About the Genetic Counseling category

Please use this subcategory to discuss papers related to the practice of genetic counseling.

Potential paper topics to be covered here:

  • Expansion of genetic counseling into primary care and other medical specialties
  • Genetic test utilization management (UM)
  • Evaluation of new methods of genetic counseling delivery (internet, telephone, educational videos)
  • Improvement of genetic counseling practice
  • Psychosocial aspects of genetic counseling
  • International genetic counseling
  • Patient advocacy & public health genetics policy
  • Medical ethics behind genetic testing on an individual and population level
  • Practice within specialties: Cancer, Prenatal, Pediatric, Cardiovascular, Neurology, etc.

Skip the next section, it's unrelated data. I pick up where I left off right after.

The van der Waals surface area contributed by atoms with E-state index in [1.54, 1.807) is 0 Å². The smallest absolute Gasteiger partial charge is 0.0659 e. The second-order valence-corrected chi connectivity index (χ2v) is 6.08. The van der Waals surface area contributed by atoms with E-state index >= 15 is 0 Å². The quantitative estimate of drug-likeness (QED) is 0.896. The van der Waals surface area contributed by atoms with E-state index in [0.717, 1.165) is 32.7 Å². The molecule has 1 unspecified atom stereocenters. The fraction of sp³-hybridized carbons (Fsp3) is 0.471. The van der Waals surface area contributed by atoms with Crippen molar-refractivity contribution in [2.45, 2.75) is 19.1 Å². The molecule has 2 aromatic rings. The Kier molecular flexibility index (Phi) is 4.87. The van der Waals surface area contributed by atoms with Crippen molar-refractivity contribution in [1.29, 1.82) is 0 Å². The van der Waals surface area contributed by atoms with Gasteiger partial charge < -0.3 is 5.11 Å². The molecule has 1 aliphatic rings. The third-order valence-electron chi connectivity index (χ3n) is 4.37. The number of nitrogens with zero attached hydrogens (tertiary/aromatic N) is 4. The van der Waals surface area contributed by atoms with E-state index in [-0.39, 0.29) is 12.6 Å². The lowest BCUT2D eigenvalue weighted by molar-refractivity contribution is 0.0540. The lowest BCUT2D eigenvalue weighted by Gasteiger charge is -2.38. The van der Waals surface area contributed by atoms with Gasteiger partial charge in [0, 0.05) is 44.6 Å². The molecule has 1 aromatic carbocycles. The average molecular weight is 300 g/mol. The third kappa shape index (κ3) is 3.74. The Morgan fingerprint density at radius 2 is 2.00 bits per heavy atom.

For further engagement with medical and public health genetics, see the subcategories Medicine > Clinical Genetics and Public Health > Public Health Genetics. For more discussion of medical ethics, see Bioethics.

Genetic counselors are professionals who have specialized education in genetics and counseling to provide personalized help patients may need as they make decisions about their genetic health. Today, there are close to 5,000 certified genetic counselors.

Genetic counselors have advanced training in medical genetics and counseling to interpret genetic test results and to guide and support patients seeking more information about such things as:

  • How inherited diseases and conditions might affect them or their families.
  • How family and medical histories may impact the chance of disease occurrence or recurrence.
  • Which genetic tests may or may not be right for them, and what those tests may or may not tell.
  • How to make the most informed choices about healthcare conditions.

For more information on the profession of genetic counseling see NSGC.org and http://www.aboutgeneticcounselors.com